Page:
Prime Minister Hesham Qandil has called the draft constitution, “good enough… in no way a perfect text.”
In an interview broadcast on American news network CNN he attributed the recent turmoil in Egypt to what he called a typical reaction before an important political milestone when, “people from both sides will want to have their voices heard.”
While the prime minister said he was worried for people’s safety, he also stated, “this is new Egypt where the police protect the people while they are doing peaceful demonstrations.”
When asked about the trepidation that has been caused by President Mohamed Morsy’s constitutional declaration, Qandil said not to worry because the president’s new powers “will fall immediately after the referendum.”
Ahmed Khairy, the spokesperson for the Free Egyptian Party, said, “with all due respect to Prime Minister Hesham Qandil, we disagree. The president now has a full authority. He has legislative authority, executive authority, and at the same time the judiciary is now totally frozen. I don’t know how he got an idea that there is no problem.”
While Qandil made sure to point out that the future of Egypt is now in the hands of the voters, Khairy countered by saying that Egyptians have been put between a rock and a hard place. “It’s a dirty game. They put the Egyptian people between two choices: accept the draft or accept the constitutional declaration. When Morsy says all the time that there is no problem with his power because it will just be a few weeks, he operates under the assumption that the constitution will pass. What if the people refuse? What will happen? This is a very important question.”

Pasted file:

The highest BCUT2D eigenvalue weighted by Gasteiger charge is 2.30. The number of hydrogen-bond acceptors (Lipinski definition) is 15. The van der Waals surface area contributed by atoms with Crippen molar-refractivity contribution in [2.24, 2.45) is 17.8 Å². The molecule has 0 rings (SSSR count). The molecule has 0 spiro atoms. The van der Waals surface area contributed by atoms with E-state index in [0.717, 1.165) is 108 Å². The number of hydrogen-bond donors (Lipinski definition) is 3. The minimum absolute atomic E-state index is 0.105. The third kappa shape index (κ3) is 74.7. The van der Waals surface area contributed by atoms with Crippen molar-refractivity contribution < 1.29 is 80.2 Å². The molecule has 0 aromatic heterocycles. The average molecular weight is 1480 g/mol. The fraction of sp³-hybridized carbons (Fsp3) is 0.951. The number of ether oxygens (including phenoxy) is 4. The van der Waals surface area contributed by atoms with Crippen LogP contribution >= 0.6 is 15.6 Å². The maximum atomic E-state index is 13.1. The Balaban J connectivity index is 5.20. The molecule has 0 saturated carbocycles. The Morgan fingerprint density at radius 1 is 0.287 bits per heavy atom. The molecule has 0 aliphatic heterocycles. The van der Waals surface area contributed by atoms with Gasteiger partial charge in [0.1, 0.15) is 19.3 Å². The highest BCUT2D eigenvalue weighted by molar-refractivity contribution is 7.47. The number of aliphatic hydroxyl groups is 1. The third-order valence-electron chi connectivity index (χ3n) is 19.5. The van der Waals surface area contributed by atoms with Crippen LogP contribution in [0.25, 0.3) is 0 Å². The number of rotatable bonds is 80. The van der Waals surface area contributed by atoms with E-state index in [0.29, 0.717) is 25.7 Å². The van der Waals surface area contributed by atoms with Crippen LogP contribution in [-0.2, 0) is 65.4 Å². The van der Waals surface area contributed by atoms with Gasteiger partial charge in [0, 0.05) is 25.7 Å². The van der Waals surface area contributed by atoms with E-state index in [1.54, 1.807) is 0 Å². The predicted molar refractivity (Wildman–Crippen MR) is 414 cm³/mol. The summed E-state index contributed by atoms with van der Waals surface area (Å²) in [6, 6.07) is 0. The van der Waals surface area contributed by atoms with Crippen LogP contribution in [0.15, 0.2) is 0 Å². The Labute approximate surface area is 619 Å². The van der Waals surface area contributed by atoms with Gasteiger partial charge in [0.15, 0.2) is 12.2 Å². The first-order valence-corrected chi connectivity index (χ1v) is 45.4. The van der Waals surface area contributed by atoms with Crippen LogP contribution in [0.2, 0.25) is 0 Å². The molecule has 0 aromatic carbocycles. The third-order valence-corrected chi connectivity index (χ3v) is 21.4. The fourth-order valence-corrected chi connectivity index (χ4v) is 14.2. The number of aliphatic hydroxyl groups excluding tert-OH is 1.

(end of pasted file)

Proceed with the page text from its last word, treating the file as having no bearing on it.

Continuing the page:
The CNN interview was conducted by Christiane Amanpour, an Iranian-British anchor who has made a career reporting on the Muslim world. Throughout the interview she aggressively went after the prime minister, at one point posing the question, “what about people who are afraid that this is a masquerade for Islamism to rule Egypt?”
Qandil responded that Al-Azhar, a seat of Islamic learning in Cairo, will merely serve in a “consultative role.” When pressed, Qandil was not able to clearly define what that role would entail.